Introduction by Professor Randal Johnson, Director of the Latin American Institute, April 3, 2009
Symposium about the growing presence of Islam in Latin American Societies.
Muslim communities in the Americas are made up of migrants- people from historically Muslim regions like the Middle East and South East Asia who have settled in the region, and a growing number of converts. Migrants and their descendants are a majority of Muslims in South America, particularly in Argentina and Brazil. Converts are more visible in Mexico and the Caribbean. In all of these regions however, migrants and converts interact with each other and with global institutions of Islamic dawa- of invitation to the faith, in diverse dynamics of devotion. The expansion of Islam as a 'global faith' faith in recent decades, and the standardization and disciplining of boundaries that have accompanied that trend, contrast with the diversity of regional Muslim practices.
This Symposium brings together scholars from the length and breadth of the Americas to map the growing presence of Islam in the ‘New World’. Participants bring a wide array of disciplines to this effort, including history, anthropology and political science, and very different sources- ranging from hemerographic archives, to personal narratives and internet discussion forums, to generate an interdisciplinary vision of this complex social landscape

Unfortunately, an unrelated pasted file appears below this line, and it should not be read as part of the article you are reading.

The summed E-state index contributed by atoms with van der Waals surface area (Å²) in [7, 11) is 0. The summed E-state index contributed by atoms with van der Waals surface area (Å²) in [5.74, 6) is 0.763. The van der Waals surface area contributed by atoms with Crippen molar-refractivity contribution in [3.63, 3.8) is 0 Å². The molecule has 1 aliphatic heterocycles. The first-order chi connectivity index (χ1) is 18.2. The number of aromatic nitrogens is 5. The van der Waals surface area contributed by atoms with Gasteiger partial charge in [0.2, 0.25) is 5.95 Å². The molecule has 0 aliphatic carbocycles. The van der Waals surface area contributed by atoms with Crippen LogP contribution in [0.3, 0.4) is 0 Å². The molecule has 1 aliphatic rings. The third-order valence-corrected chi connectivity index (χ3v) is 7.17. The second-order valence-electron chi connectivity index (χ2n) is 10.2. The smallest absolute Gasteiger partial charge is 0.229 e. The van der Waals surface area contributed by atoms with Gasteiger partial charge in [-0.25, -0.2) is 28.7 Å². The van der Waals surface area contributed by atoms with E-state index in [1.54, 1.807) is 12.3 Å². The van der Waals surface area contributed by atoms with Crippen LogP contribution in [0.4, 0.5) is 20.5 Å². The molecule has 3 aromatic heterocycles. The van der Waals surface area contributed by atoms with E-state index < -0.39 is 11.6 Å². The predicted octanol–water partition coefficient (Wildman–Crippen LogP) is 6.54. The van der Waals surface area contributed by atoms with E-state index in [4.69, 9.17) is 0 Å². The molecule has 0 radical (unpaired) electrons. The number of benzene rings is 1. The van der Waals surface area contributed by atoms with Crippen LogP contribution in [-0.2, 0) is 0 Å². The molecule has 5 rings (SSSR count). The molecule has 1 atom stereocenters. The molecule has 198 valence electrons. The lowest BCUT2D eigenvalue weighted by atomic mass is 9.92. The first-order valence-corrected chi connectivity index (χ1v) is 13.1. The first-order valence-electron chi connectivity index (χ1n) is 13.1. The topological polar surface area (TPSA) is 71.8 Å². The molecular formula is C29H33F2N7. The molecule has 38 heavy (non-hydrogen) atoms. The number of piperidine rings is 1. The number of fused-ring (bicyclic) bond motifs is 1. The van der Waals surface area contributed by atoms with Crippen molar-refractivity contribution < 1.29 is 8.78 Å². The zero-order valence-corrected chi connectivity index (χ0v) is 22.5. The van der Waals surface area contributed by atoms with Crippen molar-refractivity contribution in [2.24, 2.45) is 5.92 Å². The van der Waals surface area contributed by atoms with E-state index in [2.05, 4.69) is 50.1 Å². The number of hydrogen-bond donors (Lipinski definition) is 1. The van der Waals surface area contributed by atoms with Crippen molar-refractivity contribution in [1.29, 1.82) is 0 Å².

María del Mar Logroño Carbona, Assistant Professor, History Department, Florida State University
Boundaries and Passages: Migrants and Converts in the Muslim Communities in Brazil
Paulo G. Pinto, Ph.D. in Anthropology from Boston University. Professor at the Graduate Program in Anthropology and Political Science and Director of the Center for Middle East Studies (NEOM) at the Fluminense Federal University – Brazil
Islam in Cuba
Luis Mesa Delmonte, Researcher and Academic Coordinator at the Center for the Study of Asia and Africa (CEAA), Colegio de Mexico, Mexico
Conversion Stories: Testimonies of Faith
Jonathan Friedlander, Assistant Director/Outreach Director, UCLA Near Eastern Studies Center
Being a new Muslim in Mexico: Conversion as Class Mobility
Camila Pastor de Maria y Campos, Ph.D Candidate, UCLA Department of Anthropology,
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